Illustration: Adeline Pericart
There are nights when you look through your DVD collection and none of your favourite films float your boat – what you need is some serious Trash – the black sheep of your collection; something so bad that makes you feel good. Warning: to appreciate these films booze is recommended. And so over the next couple of weeks the Film Ireland collection of filmaholics shed their dignity, hide their shame and open their bins to reveal their trashiest films in the latest installment of…
The Running Man
(Paul Michael Glaser)
‘… so many ’80s action films carried an 18 certificate, yet could only be truly appreciated by children under the age of 13 … ’
I’ve always felt that there is usually something, even a single moment that makes watching any film a worthwhile experience. Even the trashiest film may hold a few gems of some sort, whether intentional or not. As a child, I adored The Running Man. It was with no sense of humour or irony that I enjoyed it. I thought that it was a brilliant, gruesome, well paced Arnie vehicle. I didn’t realise at the time that it was pretty much trash. I was so in love with the film that I even read the original novel by Stephen King’s pseudonym Richard Bachman.
When revisiting the film as an adult, I was astounded by how terrible it really was. From the tacky costumes, some of Arnie’s most shameless one liners, the poorly executed set pieces to the aimless storytelling, it is often tough to watch. I’ve always found it interesting that so many ’80s action films carried an 18 certificate, yet could only be truly appreciated by children under the age of 13.
Still, there was something about the film that instantly grabbed me. The lighting, colour tints and general set design are often quite striking early on, and it is reminiscent of the grittiness of Shinya Tsukamoto’s Tetsuo series. The first glimpse of the detention centre is all smoke and sparks, with a few strange oddities earning close ups. It is really atmospheric, and even quite artisic in certain shots. I was surprised to learn that Paul Michael Glaser, who you probably know as the original ‘Starsky’, directed the film. This is where my genuine appreciation of the film ends, as everything else apart from that early scene is trash.
Going to the toilet proved difficult
Arnie plays Ben Richards, who is falsely charged with massacring unarmed starving civilians by a totalitarian regime. He launches a daring prison break, but when the producer of the titular reality TV series sees Arnie’s spectacular physique, he hunts him down and forces him to appear on the show. The show’s premise is very similar to Battle Royale or The Hunger Games. The film has had a brief resurgence recently as a result of the latter’s success.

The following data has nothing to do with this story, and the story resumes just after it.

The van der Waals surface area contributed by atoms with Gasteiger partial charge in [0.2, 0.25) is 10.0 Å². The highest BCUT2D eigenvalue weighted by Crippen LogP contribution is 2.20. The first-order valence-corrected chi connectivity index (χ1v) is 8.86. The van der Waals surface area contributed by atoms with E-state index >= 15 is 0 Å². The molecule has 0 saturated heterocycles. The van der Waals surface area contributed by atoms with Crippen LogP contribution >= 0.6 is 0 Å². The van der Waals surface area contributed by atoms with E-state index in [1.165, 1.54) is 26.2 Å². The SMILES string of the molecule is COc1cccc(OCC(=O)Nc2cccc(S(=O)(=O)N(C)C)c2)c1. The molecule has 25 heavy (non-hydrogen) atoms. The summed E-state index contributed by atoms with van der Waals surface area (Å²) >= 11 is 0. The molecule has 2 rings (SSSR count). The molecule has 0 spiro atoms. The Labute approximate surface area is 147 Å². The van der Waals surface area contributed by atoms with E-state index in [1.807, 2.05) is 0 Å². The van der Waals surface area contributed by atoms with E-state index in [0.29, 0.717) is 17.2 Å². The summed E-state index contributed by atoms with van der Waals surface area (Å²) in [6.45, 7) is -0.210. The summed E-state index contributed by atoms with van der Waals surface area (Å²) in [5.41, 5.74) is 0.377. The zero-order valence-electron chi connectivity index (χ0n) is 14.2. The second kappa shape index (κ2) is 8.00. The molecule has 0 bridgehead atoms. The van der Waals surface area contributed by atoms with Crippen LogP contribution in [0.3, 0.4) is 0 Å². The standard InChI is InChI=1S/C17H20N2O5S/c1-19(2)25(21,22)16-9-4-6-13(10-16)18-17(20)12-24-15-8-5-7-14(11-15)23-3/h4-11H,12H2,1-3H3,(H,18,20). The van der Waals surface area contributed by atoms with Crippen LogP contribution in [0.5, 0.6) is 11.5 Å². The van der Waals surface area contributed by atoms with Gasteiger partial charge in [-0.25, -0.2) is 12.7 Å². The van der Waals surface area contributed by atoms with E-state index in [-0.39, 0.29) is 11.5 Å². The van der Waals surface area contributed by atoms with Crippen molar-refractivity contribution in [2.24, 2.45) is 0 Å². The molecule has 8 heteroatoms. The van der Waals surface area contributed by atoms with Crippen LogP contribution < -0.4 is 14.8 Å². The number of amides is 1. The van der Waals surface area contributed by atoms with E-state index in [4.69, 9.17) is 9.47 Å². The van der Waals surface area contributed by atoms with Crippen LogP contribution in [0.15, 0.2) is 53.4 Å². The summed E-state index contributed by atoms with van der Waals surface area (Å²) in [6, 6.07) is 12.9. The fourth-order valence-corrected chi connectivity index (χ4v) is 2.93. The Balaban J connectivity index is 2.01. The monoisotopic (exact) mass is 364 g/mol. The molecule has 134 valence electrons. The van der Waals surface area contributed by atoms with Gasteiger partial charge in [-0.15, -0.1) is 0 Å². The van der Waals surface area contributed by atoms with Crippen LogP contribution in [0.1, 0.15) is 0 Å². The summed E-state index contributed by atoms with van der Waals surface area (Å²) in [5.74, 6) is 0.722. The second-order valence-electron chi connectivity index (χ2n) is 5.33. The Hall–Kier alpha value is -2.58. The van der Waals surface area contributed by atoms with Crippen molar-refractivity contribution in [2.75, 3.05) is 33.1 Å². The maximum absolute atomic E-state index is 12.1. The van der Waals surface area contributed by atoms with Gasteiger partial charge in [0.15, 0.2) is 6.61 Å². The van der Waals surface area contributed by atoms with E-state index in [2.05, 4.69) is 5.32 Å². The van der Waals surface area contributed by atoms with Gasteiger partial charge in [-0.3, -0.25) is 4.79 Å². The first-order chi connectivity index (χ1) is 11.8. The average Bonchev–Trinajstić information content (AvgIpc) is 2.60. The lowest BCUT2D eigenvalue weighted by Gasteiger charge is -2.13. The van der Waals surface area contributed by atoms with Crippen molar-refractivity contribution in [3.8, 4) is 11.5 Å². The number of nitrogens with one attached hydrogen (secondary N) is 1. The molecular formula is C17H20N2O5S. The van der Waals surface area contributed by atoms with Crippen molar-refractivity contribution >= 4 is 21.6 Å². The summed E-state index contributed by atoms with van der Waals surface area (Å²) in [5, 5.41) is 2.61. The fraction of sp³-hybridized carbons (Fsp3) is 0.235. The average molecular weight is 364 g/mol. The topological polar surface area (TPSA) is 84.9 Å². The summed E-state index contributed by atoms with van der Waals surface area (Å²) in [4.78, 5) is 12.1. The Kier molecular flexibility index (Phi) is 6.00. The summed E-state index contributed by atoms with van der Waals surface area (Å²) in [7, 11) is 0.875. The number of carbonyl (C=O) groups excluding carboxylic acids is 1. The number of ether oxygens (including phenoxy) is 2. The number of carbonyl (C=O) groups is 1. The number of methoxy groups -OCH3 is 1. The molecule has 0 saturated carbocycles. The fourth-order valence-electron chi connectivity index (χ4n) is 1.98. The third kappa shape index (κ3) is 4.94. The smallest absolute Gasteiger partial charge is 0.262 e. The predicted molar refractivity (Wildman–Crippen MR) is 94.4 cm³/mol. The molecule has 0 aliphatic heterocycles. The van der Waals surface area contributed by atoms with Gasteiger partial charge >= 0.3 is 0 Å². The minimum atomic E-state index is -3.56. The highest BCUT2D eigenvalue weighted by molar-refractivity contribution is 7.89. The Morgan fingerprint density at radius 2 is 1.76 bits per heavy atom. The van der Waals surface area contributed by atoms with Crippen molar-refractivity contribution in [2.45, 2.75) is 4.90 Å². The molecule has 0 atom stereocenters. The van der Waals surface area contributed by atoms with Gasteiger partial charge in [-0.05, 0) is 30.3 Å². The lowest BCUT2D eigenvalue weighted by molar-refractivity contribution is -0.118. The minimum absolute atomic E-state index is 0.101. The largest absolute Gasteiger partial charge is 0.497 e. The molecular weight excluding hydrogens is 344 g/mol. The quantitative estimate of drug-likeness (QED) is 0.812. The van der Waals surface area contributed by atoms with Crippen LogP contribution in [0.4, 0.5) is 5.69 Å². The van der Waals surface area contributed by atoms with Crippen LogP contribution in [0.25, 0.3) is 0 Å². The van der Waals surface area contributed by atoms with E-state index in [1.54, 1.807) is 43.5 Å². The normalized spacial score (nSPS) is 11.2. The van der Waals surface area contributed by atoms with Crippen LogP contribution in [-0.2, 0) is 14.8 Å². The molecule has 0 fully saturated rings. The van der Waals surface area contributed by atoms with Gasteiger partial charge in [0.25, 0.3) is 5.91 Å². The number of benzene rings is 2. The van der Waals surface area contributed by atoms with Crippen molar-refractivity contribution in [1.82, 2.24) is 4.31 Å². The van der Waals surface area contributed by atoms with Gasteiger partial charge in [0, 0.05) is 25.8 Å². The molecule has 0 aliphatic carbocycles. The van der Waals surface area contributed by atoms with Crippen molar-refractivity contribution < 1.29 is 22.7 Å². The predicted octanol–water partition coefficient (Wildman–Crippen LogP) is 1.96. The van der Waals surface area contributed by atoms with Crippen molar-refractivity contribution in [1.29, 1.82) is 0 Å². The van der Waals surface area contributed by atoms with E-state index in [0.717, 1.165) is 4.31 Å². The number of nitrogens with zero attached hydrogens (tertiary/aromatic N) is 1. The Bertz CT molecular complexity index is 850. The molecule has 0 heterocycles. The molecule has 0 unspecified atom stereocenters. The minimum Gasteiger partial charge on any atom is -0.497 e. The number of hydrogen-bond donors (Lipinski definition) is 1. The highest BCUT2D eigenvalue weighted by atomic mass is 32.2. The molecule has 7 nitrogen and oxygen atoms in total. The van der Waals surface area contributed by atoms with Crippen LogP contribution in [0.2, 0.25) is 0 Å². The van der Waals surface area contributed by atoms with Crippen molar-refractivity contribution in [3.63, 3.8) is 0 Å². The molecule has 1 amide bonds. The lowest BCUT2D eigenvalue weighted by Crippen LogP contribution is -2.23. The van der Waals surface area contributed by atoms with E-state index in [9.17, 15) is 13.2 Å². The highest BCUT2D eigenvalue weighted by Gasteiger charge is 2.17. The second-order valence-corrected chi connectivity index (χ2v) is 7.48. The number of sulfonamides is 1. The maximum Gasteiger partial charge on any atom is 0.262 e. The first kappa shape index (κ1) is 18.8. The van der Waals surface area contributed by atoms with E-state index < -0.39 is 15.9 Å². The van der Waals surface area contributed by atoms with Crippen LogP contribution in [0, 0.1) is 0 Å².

The film lazily attempts to set up this dystopian world, and even briefly sketches a resistance movement led by Mick Fleetwood. The sets get tackier as the film progresses, and there are even extended dance sequences that have absolutely no function whatsoever. The film drags painfully in between the kitschy laughs
It’s the great flaws that make this film watchable, and it’s why I’m talking about it in this column. The film looks like it could break into a camp extravaganza at so many points, but settles for a more restrained garishness instead. Any of the villainous ‘stalkers’ who Arnie has to tackle are totally inept, and it’s their own lack of talent which leads to their downfall for the most part. Take Dynamo, for example. We first see him on stage belting out an operatic tune, dressed in blinking LED lights. He then starts zapping things with his electro-raygun. On the battlefield, he blindly takes Arnie’s not too subtle bait (he screams ‘FOLLOW ME LIGHTBULB’), and flips his vehicle after failing to scale a steep rocky hill. Arnie spares him, but he later meets his doom, with his pants around his ankles, electrocuted by a water sprinkler
His first battle against ‘Professor Sub-Zero’ ends in dramatic silence due to the shocking defeat. The silence is broken by Arnie’s line ‘Here is Sub-Zero, now plain zero!’, which still doesn’t make much sense to me even after all these years. The film is 100 minutes long, and could easily have been trimmed considerably. There is a huge amount of filler, and in a way, it’s probably best consumed as a series of clips on youtube. Schwarzenegger doesn’t even seem very interested, and seemingly puts in very little effort into any facet of his performance. He does show some extended range early in the film, as he displays a rarely seen beard as opposed to his trademark stubble.
If you’ll allow me an anecdote to close this out, I would be greatly obliged. I revisited the film due to Dweezil Zappa’s brief cameo appearance. A friend of mine said he wanted to approach him after his gig in Vicar Street and mention how he watched The Running Man to psyche himself up for the show. Somehow, I ended up meeting Dweezil first, and in a moment of anxiety, I stole my friend’s line. Zappa took it well, but seemed uncomfortable and embarrassed. His drummer came out soon after and threw his snare skin into the crowd that remained. I wasn’t paying attention, and it landed with a surprisingly painful thump right on my head. It was some kind of karmic pay-off for my act of social impropriety, and The Running Man is forever associated with that bang on the head. There was no Arnie-esque one liner after that killer blow, just the jeers and insults of an amused crowd.